“Cognitive and growth effects may result from a lack of treatment and prevention.” Households may experience an income loss as a result. A sick infant means the mother is off the job. When you work from 9 to 5, you will take days off, be distracted, and think about your child often. Stress might often cause you to get sick as well, which will limit your income.
“Integrated management of acute malnutrition costs N100,000 ($130), which is 10 times more expensive than prevention. As a result, not all of the three million malnourished children are receiving therapy because it is exceedingly expensive. They will suffer from stunting if it is not done, and some of them will die if it is. Stunting, mental development, and cognitive effect are all linked, and this will have an influence on the household’s economic loss, poor academic achievement, and higher morbidity.
Governments were encouraged by the UNICEF Nutrition Officer to increase financing for nutrition interventions and ensure prompt receipt of money. During a two-day media dialogue on child malnutrition in Port Harcourt, Rivers state, she stated: “Government expenditure on nutrition is inadequate. Budgetary release at the national and subnational levels is insufficient and does not correspond to the budgetary allotment. Both more money and more food must be available for purchase.
“This has not yet been accomplished, despite the reaffirmed promise to give financial nutrition-specific and nutrition-sensitive measures priority. We must make sure that nutrition interventions take into account other economic sectors, like agriculture, the environment, and water resources, among others. This will guarantee that each sector is contributing in the right way.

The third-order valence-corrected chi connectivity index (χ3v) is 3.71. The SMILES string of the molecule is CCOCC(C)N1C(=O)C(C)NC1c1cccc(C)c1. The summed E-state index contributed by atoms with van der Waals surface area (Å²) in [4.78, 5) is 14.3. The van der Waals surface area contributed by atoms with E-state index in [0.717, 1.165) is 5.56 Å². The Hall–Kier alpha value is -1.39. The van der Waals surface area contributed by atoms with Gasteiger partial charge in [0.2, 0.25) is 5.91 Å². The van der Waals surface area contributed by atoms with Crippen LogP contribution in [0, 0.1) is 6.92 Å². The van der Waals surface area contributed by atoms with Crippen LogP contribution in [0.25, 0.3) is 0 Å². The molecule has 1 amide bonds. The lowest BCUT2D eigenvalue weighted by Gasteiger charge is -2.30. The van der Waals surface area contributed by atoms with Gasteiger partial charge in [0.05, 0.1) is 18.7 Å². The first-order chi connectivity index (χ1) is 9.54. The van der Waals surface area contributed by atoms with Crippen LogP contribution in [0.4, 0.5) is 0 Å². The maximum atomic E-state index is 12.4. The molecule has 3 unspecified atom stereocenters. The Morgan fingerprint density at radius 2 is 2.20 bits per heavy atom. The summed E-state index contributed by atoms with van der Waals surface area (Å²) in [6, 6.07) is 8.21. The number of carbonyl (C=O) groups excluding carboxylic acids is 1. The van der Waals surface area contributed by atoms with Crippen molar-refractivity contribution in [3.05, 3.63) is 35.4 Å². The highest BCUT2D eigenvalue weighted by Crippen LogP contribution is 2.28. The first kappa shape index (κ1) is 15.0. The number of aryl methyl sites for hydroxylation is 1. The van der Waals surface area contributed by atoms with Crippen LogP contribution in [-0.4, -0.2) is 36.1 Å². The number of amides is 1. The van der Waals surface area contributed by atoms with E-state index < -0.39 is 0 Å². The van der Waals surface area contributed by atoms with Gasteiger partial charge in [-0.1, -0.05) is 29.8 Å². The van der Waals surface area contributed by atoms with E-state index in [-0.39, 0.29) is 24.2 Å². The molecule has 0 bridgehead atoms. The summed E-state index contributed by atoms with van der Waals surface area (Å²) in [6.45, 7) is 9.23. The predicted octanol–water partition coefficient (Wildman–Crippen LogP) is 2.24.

Additionally, there is a critical need to scale up nutrition initiatives across the nation, particularly at the state and local government area (LGA) levels, which are considered subnational.
She talked about preventive measures like deworming, iron-folic acid supplementation, iron fortification of staple foods, salt iodization, community nutrition programs, vitamin A and zinc supplements, micronutrient powders, and salt iodization. She voiced sadness at the underfunding of nutrition in the federal budget.
“It’s like when your boss promises to pay you N150, 000 per month but only pays you N20,000 at the end of the month—less than 30% of what you had originally committed to. That’s always the case with nutrition.
“We consistently receive less funding than the government budgeted because many of our programs are constrained, we are unable to successfully implement prevention interventions, and the rate of malnutrition is rising, requiring us to spend more on treatment.”
The money on the budget line is not totally allocated, she claimed, despite the fact that departments have been set up to make funding distribution simple.
Experts note that, notwithstanding the existing widespread food insecurity, malnutrition at all levels is predicted to get worse as Nigeria’s multidimensional poverty level rises. The Nigerian government urgently needs to consider significant investments in nutrition as it develops its next budget in the coming months in order to give the children a chance to breathe. While malnutrition in all its forms imposes high costs directly and indirectly on the nation, it also overstretches the already weak economy while having economic repercussions at the individual, household, and community levels.